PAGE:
Lawmakers Want to Pay People to Buy Electric Cars… What About Bikes?

The state will pay you to buy an electric car. But not an electric bike? Photo: Wikimedia commons
The state will pay you to buy an electric car. But not an electric bike? Photo: Wikimedia commons

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Planning to buy an electric car for your commute? Well, if Assemblymember Phil Ting (D-San Francisco) gets his way, you could soon get a bigger rebate from the state.

A.B. 1046 was passed yesterday by the Senate Transportation Committee by a 9-4 vote. Its next stop will be the Senate Appropriations Committee. Ting, who sponsored the legislation, writes that “…the state must do more to meet its greenhouse gas reduction goals… The proposal gears up efforts to get more zero-emission vehicles on our roads and do so at a faster pace than ever before.”

It does that by increasing a state rebate program so it would net electric car buyers $7,500, up from the $2,500 the state provides today. As Ting’s office rightfully points out, transportation accounts for nearly forty percent of greenhouse gas emissions in California, so it’s important to give incentives to buy clean cars.

Okay, but what about bikes?

To point out the screamingly obvious, not only does a bike produce zero emissions, but it doesn’t take up nearly as much space, contribute as much tire pollution, waste nearly as much energy from manufacturing, or release nearly as much pollution from paint, plastics, or raw materials.

So why is it that “…in terms of cash, for people who bike, there’s nothing,” said the California Bicycle Coalition’s Dave Snyder, “…not at the state or federal level.” He pointed out that there used to be a $20 a month federal tax reimbursement for commuting by bike, but it was killed by the Republicans.

Car owners, meanwhile, already get a host of tax benefits for driving.

“A true ‘zero emissions’ mandate for California is not subsidizing five million new toxic electric cars. It’s building bicycle cities,” wrote Jason Henderson, advocate, writer, professor, and occasional Streetsblog contributor, in a post on social media about the legislation. He also linked to a piece by the BBC that points out that “the move to electric vehicles is most definitely not a panacea and fails to address wider concerns about public health and the kind of places where we want to live… Congestion is a costly blight in many urban areas and there is a real risk that we will end up swapping dirty, polluting traffic jams for clean, green ones.”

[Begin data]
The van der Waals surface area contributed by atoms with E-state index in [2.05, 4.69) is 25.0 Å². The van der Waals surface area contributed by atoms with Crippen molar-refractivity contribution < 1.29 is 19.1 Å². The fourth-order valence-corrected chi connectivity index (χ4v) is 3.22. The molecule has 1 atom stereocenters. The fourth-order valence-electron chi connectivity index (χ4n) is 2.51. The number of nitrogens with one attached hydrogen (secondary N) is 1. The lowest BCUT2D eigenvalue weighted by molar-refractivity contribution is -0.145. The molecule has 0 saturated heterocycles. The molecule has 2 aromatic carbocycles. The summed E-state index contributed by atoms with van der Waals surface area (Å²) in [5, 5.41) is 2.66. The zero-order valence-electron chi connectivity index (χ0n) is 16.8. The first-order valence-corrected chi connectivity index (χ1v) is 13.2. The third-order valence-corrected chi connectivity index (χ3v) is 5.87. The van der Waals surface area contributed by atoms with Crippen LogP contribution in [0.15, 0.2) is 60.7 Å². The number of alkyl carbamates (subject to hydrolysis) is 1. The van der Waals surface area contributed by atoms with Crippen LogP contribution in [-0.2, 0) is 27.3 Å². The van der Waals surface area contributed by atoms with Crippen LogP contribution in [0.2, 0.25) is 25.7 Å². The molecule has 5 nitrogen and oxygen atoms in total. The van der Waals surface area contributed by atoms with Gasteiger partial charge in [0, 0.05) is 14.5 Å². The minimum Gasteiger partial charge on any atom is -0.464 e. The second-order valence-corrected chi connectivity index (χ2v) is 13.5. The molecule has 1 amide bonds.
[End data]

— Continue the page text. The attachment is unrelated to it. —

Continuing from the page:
Electric cars also don’t address the carnage on our streets. The Atlantic recently ran a great chronicle on how the system all-but forces people to drive–and how that gets people killed.

Furthermore, California generates about a third of its electricity from renewables. The state is pushing for 100 percent renewable energy production, but it’s not clear how it will get there. Therefore incentives to encourage people to drive electric cars, as opposed to riding transit, walking, or biking, could end up increasing smoke-stack emission.

A staffer for Ting explained that they are aware of these problems and that they hope to add a provision for electric-assist bikes to the bill. CalBike, meanwhile, is sponsoring another bill, S.B. 400, authored by Senator Tom Umberg (D-Santa Ana), which would add electric-assist bikes to the state’s list of vehicles that can qualify for rebates. “The theory is that e-bikes are more likely to replace a car for longer trips [than regular bikes]; that theory is probably true,” said Snyder.

“Electric-assist bicycles are introducing thousands of people to the benefits of biking for everyday transportation,” wrote Janice Li, Advocacy Director for the San Francisco Bicycle Coalition. “While prices for e-bikes have come down in recent years, their cost is still out of reach for too many individuals and families.” She added that her organization will help advocate for rebates for e-bikes.

So plop down over $50,000 on a Tesla, and the state will subsidize the purchase. A bike... nope. Photo: Wikimedia Commons
So plop down over $50,000 on a Tesla, and the state will subsidize the purchase. A bike… nope. Photo: Wikimedia Commons

Still, it all seems a bit unfair to those of us who have for many years racked up expenses in bike repairs and maintenance but can’t deduct a dime of it, let alone apply for a rebate. Tell us what you think below.

  • sf in sf

    Good to hear from a Ting staffer that he plans to amend e-bikes into his bill. Did they say why e-bikes weren’t included from the get-go?

    I’m on the east side of SF so I’m in David Chiu’s district, but those of you represented by Ting might want to call his office and ask for this change so it’s more likely to really happen. (415) 557-2312

  • Roger R.

    Thanks for posting the #!

  • Paul Govan

    Phew – a rare breath of fresh-air logic and intelligence from the author – stating and asking what should be widely understood and proclaimed as the “screaming obvious”.
    And a generous planet-wide subsidy please for electric scooters/ e-mopeds / e-motorbikes too obviously(screamingly).
    Paul G

  • DrunkEngineer

    We need to start calling them ‘natural-gas’ vehicles as that is how most are actually powered.

  • Sean

    How does this address equity? Even with the subsidies, mostly rich people will buy these cars.

  • Jame

    It doesn’t. Not only that, many renters wouldn’t be able to plug in their vehicles to charge them at home either. Another tax break that offers more for affluent households.

  • thielges

    How about subsidizing regular human powered bikes? Even greener.

    I think that the goal of the electric car subsidy is to encourage people to shift from gas to electric and therefore reduce greenhouse gases. There are a LOT of people who would never consider traveling on two wheels. But they would be open to driving a Tesla.

  • David

    Why should taxpayers pay for rich people to buy nice e-cars? We should have a subsidy for bikes, e-bikes, e-scooters, e-motorscooters, and e-motorcycles and nothing for cars of any kind. Rich people might buy the e-motorcycles too, I suppose, but at least they would take up much less space than a car.